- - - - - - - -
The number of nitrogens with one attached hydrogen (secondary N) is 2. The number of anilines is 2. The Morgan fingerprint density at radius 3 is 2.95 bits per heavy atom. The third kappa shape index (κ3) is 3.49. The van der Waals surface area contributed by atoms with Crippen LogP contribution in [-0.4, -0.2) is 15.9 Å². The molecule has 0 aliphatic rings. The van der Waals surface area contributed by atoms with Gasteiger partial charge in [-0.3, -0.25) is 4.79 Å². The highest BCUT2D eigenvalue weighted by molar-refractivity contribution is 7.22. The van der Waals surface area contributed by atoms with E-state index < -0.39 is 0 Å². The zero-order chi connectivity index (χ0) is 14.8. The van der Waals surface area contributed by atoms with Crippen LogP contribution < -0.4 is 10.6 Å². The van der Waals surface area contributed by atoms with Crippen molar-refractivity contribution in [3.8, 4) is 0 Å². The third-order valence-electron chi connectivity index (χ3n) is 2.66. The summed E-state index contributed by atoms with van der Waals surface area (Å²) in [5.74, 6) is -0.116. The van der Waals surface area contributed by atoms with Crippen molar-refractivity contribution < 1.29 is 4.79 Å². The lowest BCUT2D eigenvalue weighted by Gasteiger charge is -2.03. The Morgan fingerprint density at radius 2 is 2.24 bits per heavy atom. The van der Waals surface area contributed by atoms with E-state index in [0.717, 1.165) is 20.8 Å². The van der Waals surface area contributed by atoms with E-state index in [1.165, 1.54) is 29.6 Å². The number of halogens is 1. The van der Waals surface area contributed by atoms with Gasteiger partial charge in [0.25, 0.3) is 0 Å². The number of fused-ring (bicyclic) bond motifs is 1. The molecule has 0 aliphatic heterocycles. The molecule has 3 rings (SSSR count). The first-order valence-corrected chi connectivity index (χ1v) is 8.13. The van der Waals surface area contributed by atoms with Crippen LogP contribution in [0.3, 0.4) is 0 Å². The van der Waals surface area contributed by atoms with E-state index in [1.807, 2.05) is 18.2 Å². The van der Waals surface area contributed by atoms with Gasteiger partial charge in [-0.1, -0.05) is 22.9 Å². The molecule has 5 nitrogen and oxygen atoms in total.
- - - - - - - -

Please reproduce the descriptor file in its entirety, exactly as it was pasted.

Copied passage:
The number of nitrogens with one attached hydrogen (secondary N) is 2. The number of anilines is 2. The Morgan fingerprint density at radius 3 is 2.95 bits per heavy atom. The third kappa shape index (κ3) is 3.49. The van der Waals surface area contributed by atoms with Crippen LogP contribution in [-0.4, -0.2) is 15.9 Å². The molecule has 0 aliphatic rings. The van der Waals surface area contributed by atoms with Gasteiger partial charge in [-0.3, -0.25) is 4.79 Å². The highest BCUT2D eigenvalue weighted by molar-refractivity contribution is 7.22. The van der Waals surface area contributed by atoms with E-state index < -0.39 is 0 Å². The zero-order chi connectivity index (χ0) is 14.8. The van der Waals surface area contributed by atoms with Crippen LogP contribution < -0.4 is 10.6 Å². The van der Waals surface area contributed by atoms with Crippen molar-refractivity contribution in [3.8, 4) is 0 Å². The third-order valence-electron chi connectivity index (χ3n) is 2.66. The summed E-state index contributed by atoms with van der Waals surface area (Å²) in [5.74, 6) is -0.116. The van der Waals surface area contributed by atoms with Crippen molar-refractivity contribution < 1.29 is 4.79 Å². The lowest BCUT2D eigenvalue weighted by Gasteiger charge is -2.03. The Morgan fingerprint density at radius 2 is 2.24 bits per heavy atom. The van der Waals surface area contributed by atoms with E-state index in [0.717, 1.165) is 20.8 Å². The van der Waals surface area contributed by atoms with E-state index in [1.165, 1.54) is 29.6 Å². The number of halogens is 1. The van der Waals surface area contributed by atoms with Gasteiger partial charge in [0.25, 0.3) is 0 Å². The number of fused-ring (bicyclic) bond motifs is 1. The molecule has 0 aliphatic heterocycles. The molecule has 3 rings (SSSR count). The first-order valence-corrected chi connectivity index (χ1v) is 8.13. The van der Waals surface area contributed by atoms with Crippen LogP contribution in [0.3, 0.4) is 0 Å². The van der Waals surface area contributed by atoms with E-state index in [1.807, 2.05) is 18.2 Å². The van der Waals surface area contributed by atoms with Gasteiger partial charge in [-0.1, -0.05) is 22.9 Å². The molecule has 5 nitrogen and oxygen atoms in total.